Gene Weldon, who spent more than four decades as a professional in the Myrtle Beach golf market, enriching the lives and experiences of many associated with it, died Friday morning at the age of 68.
Weldon had been battling cancer for the past couple years and died with friends and family by his side.
“Gene was a mentor, a steward, family and friend to all the golf professionals who have met him at some point,” said Mike Buccerone, president of East Coast Golf Management, for which Weldon had been working for the past few years. “He has affected all of us in some way personally and professionally. We called him the Godfather. He was a dear friend and family for all of us. He was our guy.”
A memorial service that is open to the public will be held at 11 a.m. Thursday at the Ocean Drive Presbyterian Church on 6th Ave. North in North Myrtle Beach.
Weldon was a golf professional on the Grand Strand for 44 years, most recently serving as East Coast’s director of new business development.
He was the only head pro at Gator Hole Golf Club for the course's entire 20-year existence from 1980-99, and he spent nine years as the director of golf at Thistle Golf Club late in his career.
Utilizing his warm and genial personality, he also represented the area at consumer golf shows throughout North America for more than three decades.
A consistent passion throughout Weldon’s career was improving and expanding junior golf, and he was on the ground floor of the Myrtle Beach Junior Golf Program in 1981.
“It goes without saying how important Gene was to me and so many people around the beach,” said Golf Channel personality Kelly Tilghman of North Myrtle Beach. Tilghman’s father, Phil, owned and operated Gator Hole and she spent much of her childhood and adolescence at the course.
“Gene was like a father to me,” said Tilghman, who has played hundreds of rounds with Weldon and his son, Wil, and spent the past 10 days on the Strand spending time with Weldon. “Gene was the one who would close the shop up early and take the kids out for a round of golf. He loved children and loved mentoring and encouraging and nurturing the children and he thought golf was a great sport for them to learn how to be the best person they could be. He didn’t instruct us, but he taught us so much about how to love the game.”
He loved children and loved mentoring and encouraging and nurturing the children and he thought golf was a great sport for them to learn how to be the best person they could be. He didn’t instruct us, but he taught us so much about how to love the game.
Kelly Tilghman on Gene Weldon
Weldon’s other stops included Beachwood Golf Club, Arcadian Shores Golf Club, Waterway Hills Golf Club, Surf Golf and Beach Club and Sandpiper Bay Golf Club.
In 2015, Weldon was named both the South Carolina Golf Course Owners Association Tommy Cuthbert State Employee of the Year and the Myrtle Beach Area Golf Course Owners Association's Employee of the Year.
Weldon said in 2015 he coveted two character traits that he tried to live by professionally: dependability and personality. The punctuality was likely born out of his four years in the Navy, and he required it from anyone working under him over the years. The personality came naturally, and Weldon used it to form relationships and make golfers feel welcomed.
“If you needed something, Gene said, ‘I’ll take care of that,’ ” Tilghman said. “He’d go away and come back with it. You didn’t always know how but Gene always came through. He had a warmth about him and selflessness that was very endearing to a lot of people, and everybody wanted to help him improve the lives of other people.”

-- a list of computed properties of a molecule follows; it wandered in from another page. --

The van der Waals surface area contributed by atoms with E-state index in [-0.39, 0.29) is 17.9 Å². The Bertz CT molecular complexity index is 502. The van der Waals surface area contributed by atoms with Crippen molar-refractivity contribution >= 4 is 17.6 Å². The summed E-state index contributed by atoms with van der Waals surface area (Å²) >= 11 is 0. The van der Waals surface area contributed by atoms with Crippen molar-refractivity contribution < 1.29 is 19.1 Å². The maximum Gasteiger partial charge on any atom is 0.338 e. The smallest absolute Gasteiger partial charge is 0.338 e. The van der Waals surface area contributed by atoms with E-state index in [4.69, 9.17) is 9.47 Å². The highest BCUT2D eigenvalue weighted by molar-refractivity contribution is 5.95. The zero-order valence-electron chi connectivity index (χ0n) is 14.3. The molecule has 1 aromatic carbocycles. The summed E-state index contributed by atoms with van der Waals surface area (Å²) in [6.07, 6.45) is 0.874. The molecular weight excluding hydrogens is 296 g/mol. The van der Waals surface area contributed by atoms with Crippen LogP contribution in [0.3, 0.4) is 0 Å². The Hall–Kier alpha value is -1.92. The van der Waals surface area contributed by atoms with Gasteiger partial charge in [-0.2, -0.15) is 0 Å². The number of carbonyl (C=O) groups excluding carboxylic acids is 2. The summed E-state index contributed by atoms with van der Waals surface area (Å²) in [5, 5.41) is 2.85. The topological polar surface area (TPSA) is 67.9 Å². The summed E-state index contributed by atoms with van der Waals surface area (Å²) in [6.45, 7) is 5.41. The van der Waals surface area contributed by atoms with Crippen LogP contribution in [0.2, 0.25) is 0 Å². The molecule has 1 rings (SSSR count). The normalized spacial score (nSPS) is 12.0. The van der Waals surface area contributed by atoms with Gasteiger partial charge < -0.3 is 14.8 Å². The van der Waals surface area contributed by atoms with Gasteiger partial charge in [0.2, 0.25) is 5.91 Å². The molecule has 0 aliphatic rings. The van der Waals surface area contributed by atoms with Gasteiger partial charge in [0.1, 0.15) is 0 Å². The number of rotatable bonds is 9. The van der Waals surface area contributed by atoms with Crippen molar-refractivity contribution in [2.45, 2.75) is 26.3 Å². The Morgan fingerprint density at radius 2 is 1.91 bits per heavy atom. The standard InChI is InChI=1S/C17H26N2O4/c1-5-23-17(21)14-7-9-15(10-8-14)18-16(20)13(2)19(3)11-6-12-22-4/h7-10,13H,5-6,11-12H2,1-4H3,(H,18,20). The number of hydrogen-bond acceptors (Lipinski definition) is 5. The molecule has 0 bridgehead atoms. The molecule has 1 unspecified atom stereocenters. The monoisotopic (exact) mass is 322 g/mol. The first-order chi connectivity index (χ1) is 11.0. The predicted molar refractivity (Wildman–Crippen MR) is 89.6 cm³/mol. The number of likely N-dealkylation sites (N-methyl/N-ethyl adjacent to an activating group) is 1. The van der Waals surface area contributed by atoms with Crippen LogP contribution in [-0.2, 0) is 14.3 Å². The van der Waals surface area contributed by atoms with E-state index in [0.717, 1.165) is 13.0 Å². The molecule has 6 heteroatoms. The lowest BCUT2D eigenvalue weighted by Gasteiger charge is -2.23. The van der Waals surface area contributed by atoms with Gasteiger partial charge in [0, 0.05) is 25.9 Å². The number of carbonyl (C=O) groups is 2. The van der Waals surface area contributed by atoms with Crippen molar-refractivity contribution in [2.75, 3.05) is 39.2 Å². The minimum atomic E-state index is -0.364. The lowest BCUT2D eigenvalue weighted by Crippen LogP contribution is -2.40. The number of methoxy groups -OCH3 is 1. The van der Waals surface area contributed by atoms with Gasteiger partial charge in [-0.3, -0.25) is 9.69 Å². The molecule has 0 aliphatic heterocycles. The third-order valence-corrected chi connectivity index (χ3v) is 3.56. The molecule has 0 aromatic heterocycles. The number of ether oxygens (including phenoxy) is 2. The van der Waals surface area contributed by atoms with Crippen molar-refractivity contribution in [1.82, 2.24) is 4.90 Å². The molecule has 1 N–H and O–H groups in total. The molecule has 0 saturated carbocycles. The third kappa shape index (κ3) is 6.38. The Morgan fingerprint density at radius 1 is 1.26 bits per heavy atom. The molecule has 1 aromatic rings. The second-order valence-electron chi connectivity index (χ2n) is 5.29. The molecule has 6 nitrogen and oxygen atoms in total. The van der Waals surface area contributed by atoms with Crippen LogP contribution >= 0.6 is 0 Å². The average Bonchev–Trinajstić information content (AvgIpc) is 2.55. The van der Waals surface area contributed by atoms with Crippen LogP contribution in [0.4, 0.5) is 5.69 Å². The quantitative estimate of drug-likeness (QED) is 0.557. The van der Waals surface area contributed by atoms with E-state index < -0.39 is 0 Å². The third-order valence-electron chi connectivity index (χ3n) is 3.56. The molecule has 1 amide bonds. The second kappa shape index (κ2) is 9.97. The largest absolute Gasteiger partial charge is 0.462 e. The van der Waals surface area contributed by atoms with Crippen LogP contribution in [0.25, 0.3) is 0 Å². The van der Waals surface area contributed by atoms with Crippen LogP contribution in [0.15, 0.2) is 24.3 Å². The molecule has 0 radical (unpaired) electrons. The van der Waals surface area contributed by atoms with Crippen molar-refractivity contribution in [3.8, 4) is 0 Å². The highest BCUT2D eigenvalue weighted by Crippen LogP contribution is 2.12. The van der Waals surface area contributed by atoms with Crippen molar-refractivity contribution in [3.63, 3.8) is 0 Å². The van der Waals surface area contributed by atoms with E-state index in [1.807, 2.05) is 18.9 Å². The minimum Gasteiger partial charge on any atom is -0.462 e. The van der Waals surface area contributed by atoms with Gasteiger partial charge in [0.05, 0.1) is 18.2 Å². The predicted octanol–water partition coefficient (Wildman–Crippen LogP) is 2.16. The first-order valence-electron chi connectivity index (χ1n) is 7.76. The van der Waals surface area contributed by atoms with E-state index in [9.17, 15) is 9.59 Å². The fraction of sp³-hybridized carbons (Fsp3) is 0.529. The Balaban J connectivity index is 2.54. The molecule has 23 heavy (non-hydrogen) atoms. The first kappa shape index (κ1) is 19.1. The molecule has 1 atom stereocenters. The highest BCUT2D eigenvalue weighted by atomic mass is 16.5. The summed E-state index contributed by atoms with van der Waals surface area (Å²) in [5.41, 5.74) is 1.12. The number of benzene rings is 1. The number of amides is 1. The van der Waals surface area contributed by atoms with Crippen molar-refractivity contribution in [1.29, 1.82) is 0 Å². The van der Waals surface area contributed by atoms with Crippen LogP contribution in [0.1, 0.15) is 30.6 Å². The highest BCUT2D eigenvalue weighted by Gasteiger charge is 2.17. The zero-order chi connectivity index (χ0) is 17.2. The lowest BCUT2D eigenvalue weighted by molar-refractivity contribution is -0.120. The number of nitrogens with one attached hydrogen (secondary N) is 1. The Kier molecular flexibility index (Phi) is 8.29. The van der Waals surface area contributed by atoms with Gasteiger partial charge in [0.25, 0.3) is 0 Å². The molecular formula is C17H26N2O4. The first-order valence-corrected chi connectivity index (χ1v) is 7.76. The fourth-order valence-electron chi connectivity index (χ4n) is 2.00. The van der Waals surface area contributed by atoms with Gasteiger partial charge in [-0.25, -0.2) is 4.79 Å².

If you needed something, Gene said, ‘I’ll take care of that.’ He’d go away and come back with it. You didn’t always know how but Gene always came through. He had a warmth about him and selflessness that was very endearing to a lot of people, and everybody wanted to help him improve the lives of other people.
The Hartsville native got into the golf business while stationed at the Naval Air Station in Albany, Ga. He played a lot of golf at the nine-hole Albany base course in the cumulative year he wasn't deployed on aircraft carriers and worked in the golf shop for his last three months of enlistment at his request.
He entered the PGA of America apprentice program and spent 18 months as an assistant at Beachwood beginning in 1972. From there he moved to Arcadian Shores for seven years and earned his first head pro position at Waterway Hills before being hired by Phil Tilghman to open Gator Hole.
After Gator Hole closed, Weldon became membership director at The Surf Club and was head pro at Sandpiper Bay for three years before moving to Thistle.
He was among the first pros to work with Carolyn Cudone when she started the Myrtle Beach Junior Golf Program in 1981, and in recent years he worked with The First Tee chapters in Brunswick and Horry counties, launching a fundraising Players Card for discounted rounds at area courses in Brunswick County and coercing Kelly Tilghman and fellow Golf Channel personality Charlie Rymer to annually take part in a fundraising tournament at Caledonia Golf & Fish Club.
Tilghman said she and Rymer will continue to participate in The First Tee of the Grand Strand tournament in honor of Weldon. The event helps The First Tee chapter give youth opportunities in golf while using the sport as a vehicle to instill nine core values.
“While family and relationships were his highest priority in his final weeks, the tournament was always a topic of conversation for him,” Tilghman said. “It was like a baby for him. I have high hopes for it. I have added motivation now, added incentive to grow it as good as it can be.”
Weldon is survived by, among others, his wife Geri, who worked alongside him as the bookkeeper at Gator Hole, son Wil, granddaughter Juliana, and stepchildren John and Hayes.